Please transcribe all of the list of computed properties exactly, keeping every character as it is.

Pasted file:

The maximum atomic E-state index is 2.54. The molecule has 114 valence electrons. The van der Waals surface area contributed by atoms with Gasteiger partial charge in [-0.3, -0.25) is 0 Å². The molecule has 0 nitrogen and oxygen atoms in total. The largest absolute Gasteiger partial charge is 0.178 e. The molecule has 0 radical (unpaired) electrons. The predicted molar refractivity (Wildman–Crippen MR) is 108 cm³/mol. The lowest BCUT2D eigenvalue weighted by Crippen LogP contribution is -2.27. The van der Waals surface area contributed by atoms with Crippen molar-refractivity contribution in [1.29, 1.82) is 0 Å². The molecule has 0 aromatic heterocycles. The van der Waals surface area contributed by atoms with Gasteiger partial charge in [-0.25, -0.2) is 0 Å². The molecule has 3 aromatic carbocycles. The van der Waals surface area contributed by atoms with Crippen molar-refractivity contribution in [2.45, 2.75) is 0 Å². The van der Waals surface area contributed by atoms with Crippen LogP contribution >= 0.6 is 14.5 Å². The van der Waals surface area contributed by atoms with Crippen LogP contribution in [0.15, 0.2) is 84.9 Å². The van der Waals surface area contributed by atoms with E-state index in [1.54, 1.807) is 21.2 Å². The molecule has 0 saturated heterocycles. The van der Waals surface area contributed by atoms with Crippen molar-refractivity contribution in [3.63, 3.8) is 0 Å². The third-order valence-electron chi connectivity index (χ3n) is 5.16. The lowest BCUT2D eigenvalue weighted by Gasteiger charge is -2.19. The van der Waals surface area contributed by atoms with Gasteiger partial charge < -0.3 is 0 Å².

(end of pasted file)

The maximum atomic E-state index is 2.54. The molecule has 114 valence electrons. The van der Waals surface area contributed by atoms with Gasteiger partial charge in [-0.3, -0.25) is 0 Å². The molecule has 0 nitrogen and oxygen atoms in total. The largest absolute Gasteiger partial charge is 0.178 e. The molecule has 0 radical (unpaired) electrons. The predicted molar refractivity (Wildman–Crippen MR) is 108 cm³/mol. The lowest BCUT2D eigenvalue weighted by Crippen LogP contribution is -2.27. The van der Waals surface area contributed by atoms with Crippen molar-refractivity contribution in [1.29, 1.82) is 0 Å². The molecule has 0 aromatic heterocycles. The van der Waals surface area contributed by atoms with Gasteiger partial charge in [-0.25, -0.2) is 0 Å². The molecule has 3 aromatic carbocycles. The van der Waals surface area contributed by atoms with Crippen molar-refractivity contribution in [2.45, 2.75) is 0 Å². The van der Waals surface area contributed by atoms with Crippen LogP contribution >= 0.6 is 14.5 Å². The van der Waals surface area contributed by atoms with Crippen LogP contribution in [0.15, 0.2) is 84.9 Å². The van der Waals surface area contributed by atoms with E-state index in [1.54, 1.807) is 21.2 Å². The molecule has 0 saturated heterocycles. The van der Waals surface area contributed by atoms with Crippen molar-refractivity contribution in [3.63, 3.8) is 0 Å². The third-order valence-electron chi connectivity index (χ3n) is 5.16. The lowest BCUT2D eigenvalue weighted by Gasteiger charge is -2.19. The van der Waals surface area contributed by atoms with Gasteiger partial charge < -0.3 is 0 Å².